What are the different types of charges in trading?

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There are various kinds of charges that you encounter while trading in India, namely selling or buying shares. Some are well-known including GST (Goods and Services Tax) charges and brokerage charges while some are not always known by investors and traders alike. You should, of course, be aware of a few aspects in advance including full-service brokers and discount brokers. 

Key trading charges worth noting: 

  • Security Transaction Tax (STT)

-This is the second-highest charge after brokerage while trading in stocks/shares. 

– For delivery trading, STT is chargeable for both sell and buy transactions and is equal to 0.1% of the total transaction price on both sides. 

-For derivative and intraday trading (futures and options), STT is chargeable solely upon selling the stock in question. The STT charge is 0.025% of the STT charge of total transaction prices while you are selling. 



-For equity futures, STT is equivalent to 0.01% for the sell-side. For equity options trading, STT is equivalent to 0.05% on the sell-side (premium). You can use a brokerage calculator online for working out the charges. 

  • Stamp Duty: Stamp Duty is uniformly chargeable irrespective of state of residence with effect from 1st July, 2020.
    • Delivery equity trades- 0.015% or Rs. 1,500 per crore (buy-side).
    • Intraday equity trades- 0.003% or Rs. 300 per crore (buy-side). 
    • Futures (Equity & Commodity)- 0.002% or Rs. 200 per crore (buy-side). 
    • Options (Equity & Commodity)- 0.003% or Rs. 300 per crore (buy-side). 
    • Currency- 0.0001% or Rs. 10 per crore (buy-side). 
    • Mutual Funds- 0.005% or Rs. 500 per crore (buy-side). 
    • Bonds- 0.001% or Rs. 10 per crore (buy-side). 

Stamp duty was chargeable earlier courtesy of the State Government and hence was not similar across the Indian States. Some Indian States had higher charges while some had lower stamp duties charged. Stamp duty was charged on both sides of the transaction, namely selling and buying. 

  • Transaction Charges

– Transaction charges are levied by stock exchanges and on both sides of trading. Charges are the same for delivery and intraday trading.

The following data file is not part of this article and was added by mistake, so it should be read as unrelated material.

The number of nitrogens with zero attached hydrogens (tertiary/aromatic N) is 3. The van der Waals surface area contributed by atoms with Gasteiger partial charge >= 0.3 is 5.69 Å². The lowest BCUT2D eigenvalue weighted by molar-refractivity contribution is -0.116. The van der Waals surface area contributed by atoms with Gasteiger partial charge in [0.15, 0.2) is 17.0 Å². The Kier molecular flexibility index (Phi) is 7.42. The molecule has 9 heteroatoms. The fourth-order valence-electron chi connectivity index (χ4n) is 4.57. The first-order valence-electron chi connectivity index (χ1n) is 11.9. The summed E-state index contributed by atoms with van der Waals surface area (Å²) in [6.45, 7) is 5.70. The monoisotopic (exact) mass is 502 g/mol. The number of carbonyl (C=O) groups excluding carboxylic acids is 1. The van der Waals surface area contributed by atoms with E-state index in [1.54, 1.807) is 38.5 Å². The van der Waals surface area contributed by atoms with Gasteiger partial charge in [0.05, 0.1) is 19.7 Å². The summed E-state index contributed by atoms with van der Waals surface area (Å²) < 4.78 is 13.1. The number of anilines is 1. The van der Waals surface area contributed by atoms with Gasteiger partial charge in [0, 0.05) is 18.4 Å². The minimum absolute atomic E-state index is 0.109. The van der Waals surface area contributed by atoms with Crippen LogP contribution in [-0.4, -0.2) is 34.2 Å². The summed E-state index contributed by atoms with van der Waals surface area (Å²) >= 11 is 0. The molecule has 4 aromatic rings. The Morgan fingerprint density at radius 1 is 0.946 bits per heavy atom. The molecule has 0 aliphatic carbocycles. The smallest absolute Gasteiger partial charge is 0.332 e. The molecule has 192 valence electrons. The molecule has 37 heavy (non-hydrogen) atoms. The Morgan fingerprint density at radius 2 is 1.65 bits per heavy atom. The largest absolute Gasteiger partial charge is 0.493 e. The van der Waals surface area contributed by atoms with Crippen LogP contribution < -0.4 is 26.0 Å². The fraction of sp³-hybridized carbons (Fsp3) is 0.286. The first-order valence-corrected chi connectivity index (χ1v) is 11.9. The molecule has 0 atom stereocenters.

– NSE has a fee of 0.00325% of total turnover as transaction charges for equity and delivery trading. BSE charges 0.003% for total turnover as transaction charges in the case of delivery and equity trading. 

– BSE does not have transaction charges for trading in derivatives. The exchange transaction costs stand at 0.0019% for futures trading and also 0.05% of total turnover in the case of Options Trading. 

  • SEBI Turnover Charges
    • SEBI is the full form of the Securities and Exchange Board of India and is the market regulator. 
    • SEBI turnover fees are chargeable on both transactional sides while buying and selling and are the same for all delivery, equity intraday, futures, and options trading. 
    • SEBI turnover charges are equivalent to Rs. 10 per crore of overall turnover. 
  • DP (Depository Participant) Charges
    • There are two Indian depositories, namely NSDL and CDSL; whenever you purchase any share, it is kept in a depository in the electronic format. A fixed amount is charged for this service by the depositories in question. 
    • Depositories do not charge investors/traders directly but charge DPs (depository participants). The brokerage firm/Demat account is the DP in this scenario. 
    • DP is the linkage for the investor and depository with investors not being able to approach the depository directly. 
  • GST– GST is a compulsory tax of 18% on overall transaction and brokerage charges. 
  • Capital Gains Taxes– Capital gains taxes are a vital tax that you should understand carefully. There is STCG (short term capital gains) taxes and LTCG (long term capital gains) taxes. When a stock is sold by you prior to a year of buying the same, it is then taken as a short-term capital gain. In this case, a flat 15% of the profit will be chargeable as the STCG or short-term capital gain. If you are selling a stock after a year of holding, it will then be known as the LTCG or long-term capital gain. In the case of LTCG, you will have to pay taxes of 10% of the overall gains if they surpass Rs. 1 lakh. In case of Intraday Traders, they will have to fork out taxes for capital gains which are dependent upon the tax slab in question. For instance, if you are within the highest income tax bracket and have made profits at the time of intraday trading, you will have to shell out 30% as taxes on the gains in question. 

These are the key charges that you should keep in mind while trading. Some of these charges are not often known or prioritized by investors and traders alike. Do keep them in mind and analyze them carefully before you take the plunge into investing.

Marie Foster
Marie Foster is a reporter based in UK. Marie has also worked as a columnist for the various news sites.

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